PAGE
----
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Create New World Options, Explained

The first step of a player in Minecraft when starting off is to create a new world in the menu. On the surface, this is a pretty simple feature, but when players dive a bit deeper into the options Mojang has added to the launcher over the years, things become much more complicated. It turns out players have a ton of flexibility when it comes to making their world and setting up its rules.


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Luckily, for those who don’t care for frills, the default options are always selected automatically when players first enter the screen, so no extra fiddling is needed. However, players who want to create a special world with a specific map or set starting rules may want to familiarize themselves with the create a new world screen options in Minecraft.

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Create New World Options In Minecraft

Upon entering the create a new world screen from Minecraft’s main menu, the screen is divided into two pages. The first page contains the most basic settings, and most players will be fine going in after tweaking just these. However, the second page contains a few more interesting features worth checking.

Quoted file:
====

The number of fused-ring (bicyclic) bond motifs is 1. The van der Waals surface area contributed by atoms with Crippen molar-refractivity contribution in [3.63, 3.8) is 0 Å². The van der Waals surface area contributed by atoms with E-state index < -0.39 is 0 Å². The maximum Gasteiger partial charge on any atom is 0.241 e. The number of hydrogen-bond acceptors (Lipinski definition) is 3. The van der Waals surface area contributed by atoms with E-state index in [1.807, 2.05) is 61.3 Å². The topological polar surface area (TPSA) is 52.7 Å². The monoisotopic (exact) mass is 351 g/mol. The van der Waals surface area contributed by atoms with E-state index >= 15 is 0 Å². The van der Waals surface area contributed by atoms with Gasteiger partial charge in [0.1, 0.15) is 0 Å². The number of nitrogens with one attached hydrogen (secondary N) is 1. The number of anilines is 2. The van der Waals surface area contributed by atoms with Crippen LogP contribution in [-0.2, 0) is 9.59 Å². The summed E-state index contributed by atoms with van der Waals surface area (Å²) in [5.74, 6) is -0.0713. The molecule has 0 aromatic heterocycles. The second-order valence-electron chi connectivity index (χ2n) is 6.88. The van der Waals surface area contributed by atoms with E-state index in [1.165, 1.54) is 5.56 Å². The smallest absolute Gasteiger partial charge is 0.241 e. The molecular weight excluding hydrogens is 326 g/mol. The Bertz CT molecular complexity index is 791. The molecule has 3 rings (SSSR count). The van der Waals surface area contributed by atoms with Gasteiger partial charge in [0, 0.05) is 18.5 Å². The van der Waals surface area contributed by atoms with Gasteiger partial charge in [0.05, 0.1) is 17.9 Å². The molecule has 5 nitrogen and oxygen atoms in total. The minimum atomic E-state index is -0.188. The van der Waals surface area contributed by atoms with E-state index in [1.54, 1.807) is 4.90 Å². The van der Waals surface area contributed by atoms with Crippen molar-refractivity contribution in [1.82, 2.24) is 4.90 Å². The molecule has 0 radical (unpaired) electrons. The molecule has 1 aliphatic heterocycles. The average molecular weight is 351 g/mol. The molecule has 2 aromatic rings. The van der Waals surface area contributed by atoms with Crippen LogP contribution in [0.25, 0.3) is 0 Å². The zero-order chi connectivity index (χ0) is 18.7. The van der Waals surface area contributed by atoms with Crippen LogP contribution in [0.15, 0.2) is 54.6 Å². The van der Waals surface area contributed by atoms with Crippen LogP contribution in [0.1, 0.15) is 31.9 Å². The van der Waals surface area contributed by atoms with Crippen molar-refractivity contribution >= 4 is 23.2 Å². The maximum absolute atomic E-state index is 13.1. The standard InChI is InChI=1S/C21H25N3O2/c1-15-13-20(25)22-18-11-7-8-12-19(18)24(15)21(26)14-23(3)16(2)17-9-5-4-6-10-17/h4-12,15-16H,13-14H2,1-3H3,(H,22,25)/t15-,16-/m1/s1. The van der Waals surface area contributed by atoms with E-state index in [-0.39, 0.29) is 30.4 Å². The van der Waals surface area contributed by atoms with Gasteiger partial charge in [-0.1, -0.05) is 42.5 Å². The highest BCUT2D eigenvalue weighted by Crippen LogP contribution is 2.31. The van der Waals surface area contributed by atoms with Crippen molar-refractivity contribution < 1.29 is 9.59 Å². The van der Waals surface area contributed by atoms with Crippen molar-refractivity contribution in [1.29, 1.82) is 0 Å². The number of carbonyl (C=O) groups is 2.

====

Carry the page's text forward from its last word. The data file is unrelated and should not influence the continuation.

Basic Options

This is the first screen players will see, which allows them to change the save file’s or the world’s name, difficulty, game mode, and so on. Here’s a breakdown of all the settings and what players can achieve with them.

This name will appear on the save file of the world, as well as in the menu when players load up their worlds. It will appear in a list with all existing worlds. This can be left as New World is players don’t have a name in mind, as it can be edited and changed later on. Its main purpose is for looks and for identification.

Minecraft comes in several game modes, some of which can be accessed from the create a new world on the launcher. On this screen, players have the option to choose between survival mode, creative mode, and hardcore mode. Other game modes like spectator mode and adventure mode are only accessible through commands once players are inside the world and have access to cheats.